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Chad camp registrations to begin, emergency airlift continues

Briefing notes

Chad camp registrations to begin, emergency airlift continues

22 February 2005

UNHCR and its partners will start registering Sudanese refugees from Darfur in three of the eleven camps in eastern Chad tomorrow (Wednesday) as part of a continuing effort to get a more complete picture of the some 200,000 refugees in the region. The three camps targeted for tomorrow are Farchana, Breidjing and Treguine, all in the Adré area. We want to compile a more accurate count in the camps and gather specific information on their age, gender and area of origin in Darfur. This information will help UNHCR and its partners better identify the services the refugees need in the camps and to improve programmes to meet these needs.

The registration is a two-phase exercise which is expected to continue through March. In the first phase, UNHCR and its partners count the number of people in each refugee family and verify their address in the camps. In the second phase of the registration, all refugees 18 years old and older will receive an ID card. Last week, the first phase of the registration was successfully completed in four camps - Touloum, Iridimi, Mile and Kounoungo. The first phase has also already been completed in the temporary site of Am Nabak and in Goz Amer and Djabal camps. The remaining camp - Oure Cassoni - will undergo registration in the coming weeks to complete phase one throughout eastern Chad. While the final numbers will not be available until the end of the entire exercise, initial indications show that the population could be around 15 percent fewer than previously thought.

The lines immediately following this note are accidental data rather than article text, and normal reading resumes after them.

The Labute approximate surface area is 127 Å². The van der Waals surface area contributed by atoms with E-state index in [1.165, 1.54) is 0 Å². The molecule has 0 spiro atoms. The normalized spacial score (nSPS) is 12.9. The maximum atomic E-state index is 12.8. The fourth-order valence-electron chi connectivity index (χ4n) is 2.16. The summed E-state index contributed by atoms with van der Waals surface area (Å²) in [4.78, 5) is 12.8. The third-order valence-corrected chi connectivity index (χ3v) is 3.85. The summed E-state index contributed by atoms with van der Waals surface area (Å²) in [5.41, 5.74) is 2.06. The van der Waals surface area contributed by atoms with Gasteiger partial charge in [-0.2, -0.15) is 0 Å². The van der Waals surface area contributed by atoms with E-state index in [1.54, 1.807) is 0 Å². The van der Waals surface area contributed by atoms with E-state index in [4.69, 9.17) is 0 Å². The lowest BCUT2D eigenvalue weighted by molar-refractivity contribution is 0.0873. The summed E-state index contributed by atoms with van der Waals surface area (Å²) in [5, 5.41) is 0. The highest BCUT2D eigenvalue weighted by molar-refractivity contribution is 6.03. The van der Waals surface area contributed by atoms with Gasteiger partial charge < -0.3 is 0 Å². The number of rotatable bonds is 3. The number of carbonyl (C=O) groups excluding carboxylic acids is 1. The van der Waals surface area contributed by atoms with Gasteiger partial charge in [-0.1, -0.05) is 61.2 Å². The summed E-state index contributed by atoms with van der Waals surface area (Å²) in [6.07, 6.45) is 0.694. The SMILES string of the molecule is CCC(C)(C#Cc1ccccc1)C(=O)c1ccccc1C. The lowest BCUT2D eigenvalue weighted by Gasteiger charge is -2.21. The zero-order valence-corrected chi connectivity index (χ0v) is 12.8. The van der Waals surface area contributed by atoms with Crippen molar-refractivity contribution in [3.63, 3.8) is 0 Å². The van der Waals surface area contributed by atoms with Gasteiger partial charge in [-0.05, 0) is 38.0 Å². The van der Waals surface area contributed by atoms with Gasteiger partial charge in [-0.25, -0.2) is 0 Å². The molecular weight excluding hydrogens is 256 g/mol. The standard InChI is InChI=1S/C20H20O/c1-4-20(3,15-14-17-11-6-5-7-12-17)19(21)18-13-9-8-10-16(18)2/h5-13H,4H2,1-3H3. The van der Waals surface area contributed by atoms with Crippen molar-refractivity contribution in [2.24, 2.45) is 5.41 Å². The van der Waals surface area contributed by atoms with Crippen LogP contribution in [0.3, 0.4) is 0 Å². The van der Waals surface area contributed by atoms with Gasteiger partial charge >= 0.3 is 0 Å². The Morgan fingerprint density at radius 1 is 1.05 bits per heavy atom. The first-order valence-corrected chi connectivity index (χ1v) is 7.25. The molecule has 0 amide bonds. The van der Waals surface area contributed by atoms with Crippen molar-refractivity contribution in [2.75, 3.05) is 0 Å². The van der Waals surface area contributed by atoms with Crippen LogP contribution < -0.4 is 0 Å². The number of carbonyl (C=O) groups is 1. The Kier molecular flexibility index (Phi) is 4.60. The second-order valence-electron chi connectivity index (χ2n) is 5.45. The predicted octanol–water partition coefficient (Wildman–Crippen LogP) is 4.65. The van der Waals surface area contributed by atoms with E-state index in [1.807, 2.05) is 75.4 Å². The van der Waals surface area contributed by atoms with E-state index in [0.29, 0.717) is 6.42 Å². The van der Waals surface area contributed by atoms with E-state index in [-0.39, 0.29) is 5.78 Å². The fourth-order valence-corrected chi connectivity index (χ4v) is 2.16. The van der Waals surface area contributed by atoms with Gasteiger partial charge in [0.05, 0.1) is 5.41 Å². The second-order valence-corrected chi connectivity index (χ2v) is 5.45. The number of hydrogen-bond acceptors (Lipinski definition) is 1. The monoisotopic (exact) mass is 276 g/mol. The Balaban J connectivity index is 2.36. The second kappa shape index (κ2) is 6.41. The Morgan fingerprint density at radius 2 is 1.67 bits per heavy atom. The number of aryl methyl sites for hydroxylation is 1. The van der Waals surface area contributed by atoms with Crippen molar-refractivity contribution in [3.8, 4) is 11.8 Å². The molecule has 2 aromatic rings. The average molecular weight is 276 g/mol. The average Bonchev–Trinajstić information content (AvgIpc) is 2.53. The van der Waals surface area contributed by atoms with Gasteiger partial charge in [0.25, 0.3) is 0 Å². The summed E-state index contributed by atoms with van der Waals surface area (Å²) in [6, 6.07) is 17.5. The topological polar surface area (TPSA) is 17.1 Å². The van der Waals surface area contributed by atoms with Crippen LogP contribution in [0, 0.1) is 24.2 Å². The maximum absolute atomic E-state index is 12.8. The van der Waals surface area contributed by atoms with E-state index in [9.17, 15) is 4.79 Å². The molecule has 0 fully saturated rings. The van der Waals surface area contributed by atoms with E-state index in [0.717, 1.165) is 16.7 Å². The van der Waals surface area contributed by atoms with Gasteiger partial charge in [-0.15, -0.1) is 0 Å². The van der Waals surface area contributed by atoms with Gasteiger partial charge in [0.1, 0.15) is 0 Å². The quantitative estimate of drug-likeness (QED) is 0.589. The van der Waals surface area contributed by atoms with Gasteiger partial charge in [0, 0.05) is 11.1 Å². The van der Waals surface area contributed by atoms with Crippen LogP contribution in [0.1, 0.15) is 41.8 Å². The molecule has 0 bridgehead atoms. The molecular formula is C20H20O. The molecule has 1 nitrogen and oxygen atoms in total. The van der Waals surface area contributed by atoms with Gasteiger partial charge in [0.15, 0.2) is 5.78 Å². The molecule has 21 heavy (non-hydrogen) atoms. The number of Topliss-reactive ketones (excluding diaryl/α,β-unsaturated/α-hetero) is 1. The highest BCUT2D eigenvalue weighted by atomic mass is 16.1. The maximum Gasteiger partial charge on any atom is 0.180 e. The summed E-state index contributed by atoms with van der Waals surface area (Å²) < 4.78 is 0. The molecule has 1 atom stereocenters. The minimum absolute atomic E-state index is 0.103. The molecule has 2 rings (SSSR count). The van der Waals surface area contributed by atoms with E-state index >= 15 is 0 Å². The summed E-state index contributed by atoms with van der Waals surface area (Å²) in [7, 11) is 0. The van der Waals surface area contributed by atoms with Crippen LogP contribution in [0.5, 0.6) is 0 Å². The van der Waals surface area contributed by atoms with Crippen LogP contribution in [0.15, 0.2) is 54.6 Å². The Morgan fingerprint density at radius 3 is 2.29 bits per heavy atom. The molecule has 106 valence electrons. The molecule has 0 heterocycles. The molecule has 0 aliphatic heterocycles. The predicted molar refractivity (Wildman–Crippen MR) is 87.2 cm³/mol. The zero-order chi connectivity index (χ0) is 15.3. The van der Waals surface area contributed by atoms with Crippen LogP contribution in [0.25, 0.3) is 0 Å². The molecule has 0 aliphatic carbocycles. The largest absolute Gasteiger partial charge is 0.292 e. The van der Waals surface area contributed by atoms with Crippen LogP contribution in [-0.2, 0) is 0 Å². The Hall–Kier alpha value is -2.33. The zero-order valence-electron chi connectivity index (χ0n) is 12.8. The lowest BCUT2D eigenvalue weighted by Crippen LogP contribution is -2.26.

Getting an accurate count of the refugee population in eastern Chad has been particularly challenging. The refugee-hosting region covers a 600-km long border zone, much of which is inaccessible during the rainy months. While UNHCR transferred the vast majority of the refugees to the camps on convoys from the border over the past year, many other refugees have come to the camps on their own, swelling the population in the camps often beyond their intended capacity. Many refugees have also moved in and out of the camps, sometimes returning briefly to Sudan to check on property and the situation then coming back to the camps in Chad.

Meanwhile, our emergency airlift to Chad continues. A flight arrived in the Chadian capital N'Djamena on Saturday with vehicles, computer equipment and 600 footballs donated by FIFA for Sudanese refugee children. Another flight is planned for early next week with plastic sheeting and vehicles and motorcycles to improve our staff's mobility. The flight will also bring volleyballs donated by FIVB. Four more flights with tents from Pakistan have already arrived in Chad so far this year. In all, the emergency airlift has brought in more than 3,600 tonnes of equipment and relief supplies on 95 flights since January, 2004.